I've always loved reading. Throughout childhood, I devoured books in rapid succession, eager to get to the end and move on to the next title on my shelf. Time was nearly limitless, and books were a consistent answer to boredom and loneliness as a kid living in a rural area.
Back then, I read endlessly without much judgement, while sticking to genres I'd grown fond of early on. I don't distinctly recall deeply disliking any books I read.
Now, I'm lucky if I read more than two books in a month. (The average American reads 12 a year, according to Pew). My reading list perpetually grows, but between other interests and the responsibilities of adulthood, time to get lost in another world is scarce. As such, I now choose titles carefully, reading reviews, talking to friends and sticking to authors whose work I know.
But even this rigorous vetting has proven itself unreliable in many instances. (It's the same with films, TV, games and other forms of consumable entertainment.)
When, and why, did I become so picky? Am I really a book snob? Or just a well-read adult with more discerning tastes?
While I never before would have thought of setting down a book until the last word of the last page, I've done so several times lately, even returning a briefly-started ebook on my Kindle. The act makes me feel guilty — like I didn't give an author enough of a chance to hook me, or that I wasn't opening my mind enough to want to read something outside of my fall-back genres.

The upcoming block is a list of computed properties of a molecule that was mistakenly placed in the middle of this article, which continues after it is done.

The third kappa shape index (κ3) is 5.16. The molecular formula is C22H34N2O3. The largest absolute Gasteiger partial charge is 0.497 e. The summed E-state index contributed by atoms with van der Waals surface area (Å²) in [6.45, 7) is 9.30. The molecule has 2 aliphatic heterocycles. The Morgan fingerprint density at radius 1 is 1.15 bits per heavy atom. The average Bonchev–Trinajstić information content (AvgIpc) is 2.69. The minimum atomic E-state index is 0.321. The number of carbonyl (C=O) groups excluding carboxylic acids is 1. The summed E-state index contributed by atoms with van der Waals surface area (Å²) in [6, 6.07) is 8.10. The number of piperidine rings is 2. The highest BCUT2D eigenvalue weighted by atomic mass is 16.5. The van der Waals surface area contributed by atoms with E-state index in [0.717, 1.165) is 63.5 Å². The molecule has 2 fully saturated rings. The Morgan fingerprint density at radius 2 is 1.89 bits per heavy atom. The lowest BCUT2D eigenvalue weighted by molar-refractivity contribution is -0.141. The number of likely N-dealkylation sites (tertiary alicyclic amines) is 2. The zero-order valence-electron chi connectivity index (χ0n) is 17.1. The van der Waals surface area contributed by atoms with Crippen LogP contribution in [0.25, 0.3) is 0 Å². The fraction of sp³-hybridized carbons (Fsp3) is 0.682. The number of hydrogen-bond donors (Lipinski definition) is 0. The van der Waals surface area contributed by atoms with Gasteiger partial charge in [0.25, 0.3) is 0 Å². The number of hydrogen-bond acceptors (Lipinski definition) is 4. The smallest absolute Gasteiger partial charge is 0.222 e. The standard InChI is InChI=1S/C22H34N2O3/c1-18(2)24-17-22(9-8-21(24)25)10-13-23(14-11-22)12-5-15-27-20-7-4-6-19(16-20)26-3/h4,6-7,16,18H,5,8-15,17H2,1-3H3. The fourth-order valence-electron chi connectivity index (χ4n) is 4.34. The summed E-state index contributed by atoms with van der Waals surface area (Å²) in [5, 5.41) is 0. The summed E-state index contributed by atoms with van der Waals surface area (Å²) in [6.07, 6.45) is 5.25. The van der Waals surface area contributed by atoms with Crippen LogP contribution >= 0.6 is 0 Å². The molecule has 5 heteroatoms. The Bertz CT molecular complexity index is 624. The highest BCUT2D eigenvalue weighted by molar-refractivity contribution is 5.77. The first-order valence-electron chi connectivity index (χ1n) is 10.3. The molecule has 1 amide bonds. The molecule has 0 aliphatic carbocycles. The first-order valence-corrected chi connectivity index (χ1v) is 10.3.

Now I find "book-quitting" a thing of freedom. I accept that it's not me being a literary "snob," or a bad friend if I don't like a book someone told me they thought I would. Everyone has different tastes, and criteria for their time's value.
I recently read an article published last year on Literary Hub headlined "How Many Books Will You Read Before You Die?" According to this, as a 30-year-old female with a self-proclaimed "voracious" reading level, I'll read approximately 2,800 more books in my remaining projected lifespan.
See? There's little time left — certainly not enough to waste it reading something I don't enjoy. ♦